LAGRANGE, Ga. — In January 1976, Kyle Clinkscales disappeared after he left work in LaGrange to head back to Auburn University. Forty-five years later, officials have now uncovered some answers in the cold case.
The Troup County Sheriff’s Office confirmed Clinkscales’ 1974 Ford Pinto was found in an Alabama creek. Investigators searched the car and confirmed Wednesday that they found bones they believed to be human.
The remains were sent to the Georgia Bureau of Investigation. An official identification has not been made.
“For 45 years, we have looked for this young man and his car. We drained lakes. We looked here and looked there and it always turned out nothing,” said Troup County Sheriff James Woodruff. “Then out of the blue, we got the car, his ID and hopefully his remains.”
The Chambers County, Alabama 911 center received a call from a man who believed there was a car in a Cusseta, Alabama creek. Deputies went to the creek and found a car around 11:15 a.m. Tuesday.
After they pulled the car out, deputies saw a Troup County tag and reached out to the sheriff’s office there. The Troup County Sheriff’s Office ran the tag and confirmed it matched Clinkscales’ registration.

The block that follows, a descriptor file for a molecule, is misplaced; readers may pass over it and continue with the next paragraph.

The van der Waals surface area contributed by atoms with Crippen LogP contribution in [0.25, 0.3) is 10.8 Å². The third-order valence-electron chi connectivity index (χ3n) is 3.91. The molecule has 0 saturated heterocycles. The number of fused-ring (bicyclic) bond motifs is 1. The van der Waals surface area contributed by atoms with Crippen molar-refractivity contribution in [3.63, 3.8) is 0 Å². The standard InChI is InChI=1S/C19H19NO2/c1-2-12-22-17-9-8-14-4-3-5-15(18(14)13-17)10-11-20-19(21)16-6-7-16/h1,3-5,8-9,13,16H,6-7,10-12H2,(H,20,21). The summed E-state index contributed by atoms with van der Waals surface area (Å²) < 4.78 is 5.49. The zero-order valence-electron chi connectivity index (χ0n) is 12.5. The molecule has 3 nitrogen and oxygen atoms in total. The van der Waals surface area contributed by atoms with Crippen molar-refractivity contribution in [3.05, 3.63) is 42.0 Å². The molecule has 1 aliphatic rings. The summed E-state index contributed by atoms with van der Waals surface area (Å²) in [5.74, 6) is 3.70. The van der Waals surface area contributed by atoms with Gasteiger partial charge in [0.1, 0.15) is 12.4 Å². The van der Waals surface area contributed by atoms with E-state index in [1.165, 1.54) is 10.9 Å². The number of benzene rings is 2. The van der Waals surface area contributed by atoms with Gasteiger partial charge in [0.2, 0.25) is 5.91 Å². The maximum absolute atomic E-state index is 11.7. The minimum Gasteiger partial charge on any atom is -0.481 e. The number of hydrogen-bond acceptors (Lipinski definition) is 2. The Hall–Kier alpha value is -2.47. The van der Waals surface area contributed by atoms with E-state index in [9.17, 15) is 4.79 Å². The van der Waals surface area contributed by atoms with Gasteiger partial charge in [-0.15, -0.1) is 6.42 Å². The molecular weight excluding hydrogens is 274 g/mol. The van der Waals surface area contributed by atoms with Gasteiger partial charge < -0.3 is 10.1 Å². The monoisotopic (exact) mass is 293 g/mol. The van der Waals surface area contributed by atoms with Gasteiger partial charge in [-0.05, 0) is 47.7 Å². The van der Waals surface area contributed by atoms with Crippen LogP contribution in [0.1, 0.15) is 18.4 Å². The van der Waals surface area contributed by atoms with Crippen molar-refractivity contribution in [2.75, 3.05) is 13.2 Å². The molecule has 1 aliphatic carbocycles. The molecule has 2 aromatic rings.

Deputies also found a wallet and credit cards belonging to Clinkscales along with the human remains.
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The GBI is sifting through the car to see if anything else can be recovered. The discovery may solve the decades-old mystery, but also uncovers many more questions.
“How many bones they find? Do they find a skull? Something we can take to the crime lab and determine if there was foul play? Was he murdered and left there? Or did he run off the road and wreck there? Those are things we hope to discover,” Woodruff said.
The Clinkscales family always thought they would get answers. But his father died in 2007 and his mother died earlier this year at the age of 92, never knowing what happened to their son.
“It was always her hope that he would come home. Always our hope that we would find him for her. Just fact that we found him and his can brings me a big sigh of relief,” the sheriff said.
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There have been many twists and turns in the case over the years. Officials named a lead suspect who died in 2001 but always claimed he had nothing to do with Clinkscales’ death.
But two others were arrested and convicted in 2005 for helping him conceal the body. The two told the sheriff’s office that Kyle was shot, but in concrete in a 55 gallon drum and buried in a pond.
No remains and no car were found until now.
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